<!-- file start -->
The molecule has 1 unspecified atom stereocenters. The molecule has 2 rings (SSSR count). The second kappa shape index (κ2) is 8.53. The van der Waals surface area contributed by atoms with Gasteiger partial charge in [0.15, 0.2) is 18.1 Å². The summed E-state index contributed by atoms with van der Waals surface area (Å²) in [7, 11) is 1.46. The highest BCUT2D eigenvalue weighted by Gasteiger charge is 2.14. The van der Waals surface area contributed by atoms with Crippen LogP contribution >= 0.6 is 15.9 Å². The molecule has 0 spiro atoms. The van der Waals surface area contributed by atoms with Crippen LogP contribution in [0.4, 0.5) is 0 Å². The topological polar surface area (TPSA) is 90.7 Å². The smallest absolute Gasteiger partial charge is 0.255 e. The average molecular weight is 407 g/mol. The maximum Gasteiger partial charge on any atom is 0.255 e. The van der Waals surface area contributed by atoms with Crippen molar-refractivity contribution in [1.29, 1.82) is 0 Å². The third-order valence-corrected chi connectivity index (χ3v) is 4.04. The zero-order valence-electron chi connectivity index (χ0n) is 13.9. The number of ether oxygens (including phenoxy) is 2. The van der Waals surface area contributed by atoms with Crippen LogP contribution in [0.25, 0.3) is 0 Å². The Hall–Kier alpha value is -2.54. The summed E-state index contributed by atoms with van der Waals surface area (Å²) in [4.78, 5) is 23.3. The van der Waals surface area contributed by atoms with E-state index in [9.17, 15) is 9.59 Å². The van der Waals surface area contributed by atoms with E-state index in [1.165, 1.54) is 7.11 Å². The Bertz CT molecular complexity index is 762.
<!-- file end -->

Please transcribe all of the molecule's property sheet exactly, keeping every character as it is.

The molecule has 1 unspecified atom stereocenters. The molecule has 2 rings (SSSR count). The second kappa shape index (κ2) is 8.53. The van der Waals surface area contributed by atoms with Gasteiger partial charge in [0.15, 0.2) is 18.1 Å². The summed E-state index contributed by atoms with van der Waals surface area (Å²) in [7, 11) is 1.46. The highest BCUT2D eigenvalue weighted by Gasteiger charge is 2.14. The van der Waals surface area contributed by atoms with Crippen LogP contribution >= 0.6 is 15.9 Å². The molecule has 0 spiro atoms. The van der Waals surface area contributed by atoms with Crippen LogP contribution in [0.4, 0.5) is 0 Å². The topological polar surface area (TPSA) is 90.7 Å². The smallest absolute Gasteiger partial charge is 0.255 e. The average molecular weight is 407 g/mol. The maximum Gasteiger partial charge on any atom is 0.255 e. The van der Waals surface area contributed by atoms with Crippen molar-refractivity contribution in [1.29, 1.82) is 0 Å². The third-order valence-corrected chi connectivity index (χ3v) is 4.04. The zero-order valence-electron chi connectivity index (χ0n) is 13.9. The number of ether oxygens (including phenoxy) is 2. The van der Waals surface area contributed by atoms with Crippen LogP contribution in [0.25, 0.3) is 0 Å². The Hall–Kier alpha value is -2.54. The summed E-state index contributed by atoms with van der Waals surface area (Å²) in [4.78, 5) is 23.3. The van der Waals surface area contributed by atoms with E-state index in [9.17, 15) is 9.59 Å². The van der Waals surface area contributed by atoms with E-state index in [1.165, 1.54) is 7.11 Å². The Bertz CT molecular complexity index is 762.